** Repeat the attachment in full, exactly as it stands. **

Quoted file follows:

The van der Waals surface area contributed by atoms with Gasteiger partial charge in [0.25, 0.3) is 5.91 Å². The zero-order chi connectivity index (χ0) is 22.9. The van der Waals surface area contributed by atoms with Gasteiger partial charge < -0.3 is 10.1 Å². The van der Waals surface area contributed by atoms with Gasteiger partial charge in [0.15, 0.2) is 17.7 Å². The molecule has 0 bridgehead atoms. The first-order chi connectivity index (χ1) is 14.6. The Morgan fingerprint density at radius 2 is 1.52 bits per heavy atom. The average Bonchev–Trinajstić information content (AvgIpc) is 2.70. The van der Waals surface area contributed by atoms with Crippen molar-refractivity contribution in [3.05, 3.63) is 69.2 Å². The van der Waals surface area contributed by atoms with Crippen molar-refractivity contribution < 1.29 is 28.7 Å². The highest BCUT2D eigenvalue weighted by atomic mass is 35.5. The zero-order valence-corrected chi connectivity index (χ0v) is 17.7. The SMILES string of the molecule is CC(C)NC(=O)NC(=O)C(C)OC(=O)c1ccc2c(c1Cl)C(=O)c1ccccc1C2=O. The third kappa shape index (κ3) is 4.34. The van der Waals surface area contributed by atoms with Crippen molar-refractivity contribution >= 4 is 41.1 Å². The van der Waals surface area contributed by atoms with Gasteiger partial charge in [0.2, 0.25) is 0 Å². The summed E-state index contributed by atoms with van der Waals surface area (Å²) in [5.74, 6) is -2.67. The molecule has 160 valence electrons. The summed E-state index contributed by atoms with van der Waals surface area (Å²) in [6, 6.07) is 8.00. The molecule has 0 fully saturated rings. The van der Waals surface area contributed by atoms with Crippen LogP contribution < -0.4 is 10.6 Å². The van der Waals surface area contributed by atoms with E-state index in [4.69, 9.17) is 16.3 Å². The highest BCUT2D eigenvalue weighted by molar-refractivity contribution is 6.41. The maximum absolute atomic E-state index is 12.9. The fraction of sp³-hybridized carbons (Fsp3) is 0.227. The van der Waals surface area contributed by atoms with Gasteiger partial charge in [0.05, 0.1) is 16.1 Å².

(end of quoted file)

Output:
The van der Waals surface area contributed by atoms with Gasteiger partial charge in [0.25, 0.3) is 5.91 Å². The zero-order chi connectivity index (χ0) is 22.9. The van der Waals surface area contributed by atoms with Gasteiger partial charge < -0.3 is 10.1 Å². The van der Waals surface area contributed by atoms with Gasteiger partial charge in [0.15, 0.2) is 17.7 Å². The molecule has 0 bridgehead atoms. The first-order chi connectivity index (χ1) is 14.6. The Morgan fingerprint density at radius 2 is 1.52 bits per heavy atom. The average Bonchev–Trinajstić information content (AvgIpc) is 2.70. The van der Waals surface area contributed by atoms with Crippen molar-refractivity contribution in [3.05, 3.63) is 69.2 Å². The van der Waals surface area contributed by atoms with Crippen molar-refractivity contribution < 1.29 is 28.7 Å². The highest BCUT2D eigenvalue weighted by atomic mass is 35.5. The zero-order valence-corrected chi connectivity index (χ0v) is 17.7. The SMILES string of the molecule is CC(C)NC(=O)NC(=O)C(C)OC(=O)c1ccc2c(c1Cl)C(=O)c1ccccc1C2=O. The third kappa shape index (κ3) is 4.34. The van der Waals surface area contributed by atoms with Crippen molar-refractivity contribution >= 4 is 41.1 Å². The van der Waals surface area contributed by atoms with Gasteiger partial charge in [0.2, 0.25) is 0 Å². The summed E-state index contributed by atoms with van der Waals surface area (Å²) in [5.74, 6) is -2.67. The molecule has 160 valence electrons. The summed E-state index contributed by atoms with van der Waals surface area (Å²) in [6, 6.07) is 8.00. The molecule has 0 fully saturated rings. The van der Waals surface area contributed by atoms with Crippen LogP contribution < -0.4 is 10.6 Å². The van der Waals surface area contributed by atoms with E-state index in [4.69, 9.17) is 16.3 Å². The highest BCUT2D eigenvalue weighted by molar-refractivity contribution is 6.41. The maximum absolute atomic E-state index is 12.9. The fraction of sp³-hybridized carbons (Fsp3) is 0.227. The van der Waals surface area contributed by atoms with Gasteiger partial charge in [0.05, 0.1) is 16.1 Å².